I have the following exercise:
Let s_n be a cauchy sequence in Q(rationals) not converging to 0. Show that there exists an e(epsilon) >0 and a natural number N such that either for all n>N, s_n > e or for all n>N, -s_n >e.
I know that since Q is not complete, we cannot assume that there exists a point (say s) such that s_n coverges to it since this s could well be in the real numbers.
I am hessitant with the the answer I came up with since i didnt use the fact that s_n is cauchy. What i did is the following:
From the fact that s_n does not converge to zero, then we can deduce that: there's an e>0 and N such that for all n>N, d(s_n, 0) is not less than e. so this implies that d(s_n, 0) >= e. So absolute value of (s_n - 0) > e in implies that s_n>e or -s_n>e. Now i need to show that s_n=e is not possible, but as of right now i havent been able to do so.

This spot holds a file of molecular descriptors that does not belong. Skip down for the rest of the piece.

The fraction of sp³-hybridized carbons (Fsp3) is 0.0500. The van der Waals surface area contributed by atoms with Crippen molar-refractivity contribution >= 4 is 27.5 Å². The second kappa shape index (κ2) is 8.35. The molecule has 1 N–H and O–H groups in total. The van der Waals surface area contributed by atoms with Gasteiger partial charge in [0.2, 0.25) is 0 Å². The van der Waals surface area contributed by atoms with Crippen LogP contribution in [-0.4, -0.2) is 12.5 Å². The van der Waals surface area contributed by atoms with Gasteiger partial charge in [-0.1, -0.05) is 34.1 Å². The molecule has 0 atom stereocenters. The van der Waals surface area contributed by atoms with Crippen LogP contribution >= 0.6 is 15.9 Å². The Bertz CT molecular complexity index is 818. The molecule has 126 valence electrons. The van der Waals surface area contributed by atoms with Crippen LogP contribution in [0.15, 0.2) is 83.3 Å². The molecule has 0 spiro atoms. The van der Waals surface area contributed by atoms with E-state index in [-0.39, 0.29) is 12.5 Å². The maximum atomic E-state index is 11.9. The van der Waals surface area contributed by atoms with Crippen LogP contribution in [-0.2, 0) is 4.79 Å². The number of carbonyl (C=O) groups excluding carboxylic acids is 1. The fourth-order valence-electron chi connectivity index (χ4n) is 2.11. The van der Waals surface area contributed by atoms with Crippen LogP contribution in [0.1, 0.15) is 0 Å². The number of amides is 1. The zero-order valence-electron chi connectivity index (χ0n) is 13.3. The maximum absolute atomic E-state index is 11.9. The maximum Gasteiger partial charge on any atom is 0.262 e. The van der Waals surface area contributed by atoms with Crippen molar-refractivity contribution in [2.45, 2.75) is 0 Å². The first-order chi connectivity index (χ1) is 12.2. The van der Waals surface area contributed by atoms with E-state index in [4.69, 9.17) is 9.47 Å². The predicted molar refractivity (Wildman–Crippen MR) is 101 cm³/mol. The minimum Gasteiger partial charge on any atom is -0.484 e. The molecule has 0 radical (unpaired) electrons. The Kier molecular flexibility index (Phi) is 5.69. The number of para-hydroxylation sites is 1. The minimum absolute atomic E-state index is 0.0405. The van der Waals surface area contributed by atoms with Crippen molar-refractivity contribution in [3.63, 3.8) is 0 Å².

Any advice and guidence will be greatly appreciated.
Thank you very much.
Out of the definition of a zero sequence it follows there exists a number wherefore:
(this is the negation of the definition of a zero sequence because it's supposed to be no zero sequence)
Let and because is a cauchy sequence there exists a natural number wherefore:
Now choose a term wherefore at the same time and .
You can consider two cases:
(1) so ... ?
(2) so ... ?
Finish it ...